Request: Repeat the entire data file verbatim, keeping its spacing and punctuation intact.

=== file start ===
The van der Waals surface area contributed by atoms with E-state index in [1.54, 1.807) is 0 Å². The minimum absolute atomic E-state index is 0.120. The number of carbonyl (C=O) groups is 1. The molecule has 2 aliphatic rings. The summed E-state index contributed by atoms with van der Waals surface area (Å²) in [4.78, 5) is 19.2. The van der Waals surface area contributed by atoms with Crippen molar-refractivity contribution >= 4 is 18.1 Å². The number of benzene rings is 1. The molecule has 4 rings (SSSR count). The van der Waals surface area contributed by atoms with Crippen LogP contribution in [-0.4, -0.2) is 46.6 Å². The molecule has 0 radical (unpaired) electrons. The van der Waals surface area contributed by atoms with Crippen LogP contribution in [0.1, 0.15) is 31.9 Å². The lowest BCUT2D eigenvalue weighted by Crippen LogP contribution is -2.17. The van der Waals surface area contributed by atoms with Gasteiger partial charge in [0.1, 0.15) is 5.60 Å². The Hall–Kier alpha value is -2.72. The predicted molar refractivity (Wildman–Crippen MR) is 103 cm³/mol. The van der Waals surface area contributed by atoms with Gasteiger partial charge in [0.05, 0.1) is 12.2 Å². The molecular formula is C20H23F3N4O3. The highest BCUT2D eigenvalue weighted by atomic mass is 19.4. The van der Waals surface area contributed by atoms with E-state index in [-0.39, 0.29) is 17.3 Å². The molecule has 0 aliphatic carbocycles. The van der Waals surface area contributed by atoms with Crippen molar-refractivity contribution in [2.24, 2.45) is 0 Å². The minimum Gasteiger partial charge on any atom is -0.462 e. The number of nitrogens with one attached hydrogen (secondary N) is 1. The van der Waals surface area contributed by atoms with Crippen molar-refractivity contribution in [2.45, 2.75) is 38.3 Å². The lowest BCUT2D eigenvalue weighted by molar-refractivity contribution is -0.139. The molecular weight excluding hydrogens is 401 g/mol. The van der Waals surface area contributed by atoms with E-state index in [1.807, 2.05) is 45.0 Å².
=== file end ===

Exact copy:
The van der Waals surface area contributed by atoms with E-state index in [1.54, 1.807) is 0 Å². The minimum absolute atomic E-state index is 0.120. The number of carbonyl (C=O) groups is 1. The molecule has 2 aliphatic rings. The summed E-state index contributed by atoms with van der Waals surface area (Å²) in [4.78, 5) is 19.2. The van der Waals surface area contributed by atoms with Crippen molar-refractivity contribution >= 4 is 18.1 Å². The number of benzene rings is 1. The molecule has 4 rings (SSSR count). The van der Waals surface area contributed by atoms with Crippen LogP contribution in [-0.4, -0.2) is 46.6 Å². The molecule has 0 radical (unpaired) electrons. The van der Waals surface area contributed by atoms with Crippen LogP contribution in [0.1, 0.15) is 31.9 Å². The lowest BCUT2D eigenvalue weighted by Crippen LogP contribution is -2.17. The van der Waals surface area contributed by atoms with Gasteiger partial charge in [0.1, 0.15) is 5.60 Å². The Hall–Kier alpha value is -2.72. The predicted molar refractivity (Wildman–Crippen MR) is 103 cm³/mol. The van der Waals surface area contributed by atoms with Gasteiger partial charge in [0.05, 0.1) is 12.2 Å². The molecular formula is C20H23F3N4O3. The highest BCUT2D eigenvalue weighted by atomic mass is 19.4. The van der Waals surface area contributed by atoms with E-state index in [-0.39, 0.29) is 17.3 Å². The molecule has 0 aliphatic carbocycles. The van der Waals surface area contributed by atoms with Crippen molar-refractivity contribution in [2.24, 2.45) is 0 Å². The minimum Gasteiger partial charge on any atom is -0.462 e. The number of nitrogens with one attached hydrogen (secondary N) is 1. The van der Waals surface area contributed by atoms with Crippen molar-refractivity contribution in [2.45, 2.75) is 38.3 Å². The lowest BCUT2D eigenvalue weighted by molar-refractivity contribution is -0.139. The molecular weight excluding hydrogens is 401 g/mol. The van der Waals surface area contributed by atoms with E-state index in [1.807, 2.05) is 45.0 Å².